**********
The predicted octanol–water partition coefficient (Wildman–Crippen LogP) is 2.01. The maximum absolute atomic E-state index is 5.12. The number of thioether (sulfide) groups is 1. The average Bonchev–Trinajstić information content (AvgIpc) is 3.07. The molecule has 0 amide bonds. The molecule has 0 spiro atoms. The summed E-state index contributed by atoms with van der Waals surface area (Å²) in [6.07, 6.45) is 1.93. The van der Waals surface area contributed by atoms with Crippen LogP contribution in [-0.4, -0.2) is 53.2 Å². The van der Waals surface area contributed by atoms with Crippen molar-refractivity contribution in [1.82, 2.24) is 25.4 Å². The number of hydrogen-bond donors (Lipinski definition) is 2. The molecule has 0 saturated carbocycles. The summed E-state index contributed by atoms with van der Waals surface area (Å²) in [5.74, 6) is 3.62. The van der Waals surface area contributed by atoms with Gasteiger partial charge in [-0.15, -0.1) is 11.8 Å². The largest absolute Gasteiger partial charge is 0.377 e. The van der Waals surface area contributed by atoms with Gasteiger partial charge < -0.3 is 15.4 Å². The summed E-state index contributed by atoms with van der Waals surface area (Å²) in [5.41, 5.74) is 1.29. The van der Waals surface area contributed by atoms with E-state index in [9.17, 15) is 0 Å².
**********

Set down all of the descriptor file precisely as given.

The predicted octanol–water partition coefficient (Wildman–Crippen LogP) is 2.01. The maximum absolute atomic E-state index is 5.12. The number of thioether (sulfide) groups is 1. The average Bonchev–Trinajstić information content (AvgIpc) is 3.07. The molecule has 0 amide bonds. The molecule has 0 spiro atoms. The summed E-state index contributed by atoms with van der Waals surface area (Å²) in [6.07, 6.45) is 1.93. The van der Waals surface area contributed by atoms with Crippen LogP contribution in [-0.4, -0.2) is 53.2 Å². The van der Waals surface area contributed by atoms with Crippen molar-refractivity contribution in [1.82, 2.24) is 25.4 Å². The number of hydrogen-bond donors (Lipinski definition) is 2. The molecule has 0 saturated carbocycles. The summed E-state index contributed by atoms with van der Waals surface area (Å²) in [5.74, 6) is 3.62. The van der Waals surface area contributed by atoms with Gasteiger partial charge in [-0.15, -0.1) is 11.8 Å². The largest absolute Gasteiger partial charge is 0.377 e. The van der Waals surface area contributed by atoms with Gasteiger partial charge < -0.3 is 15.4 Å². The summed E-state index contributed by atoms with van der Waals surface area (Å²) in [5.41, 5.74) is 1.29. The van der Waals surface area contributed by atoms with E-state index in [9.17, 15) is 0 Å².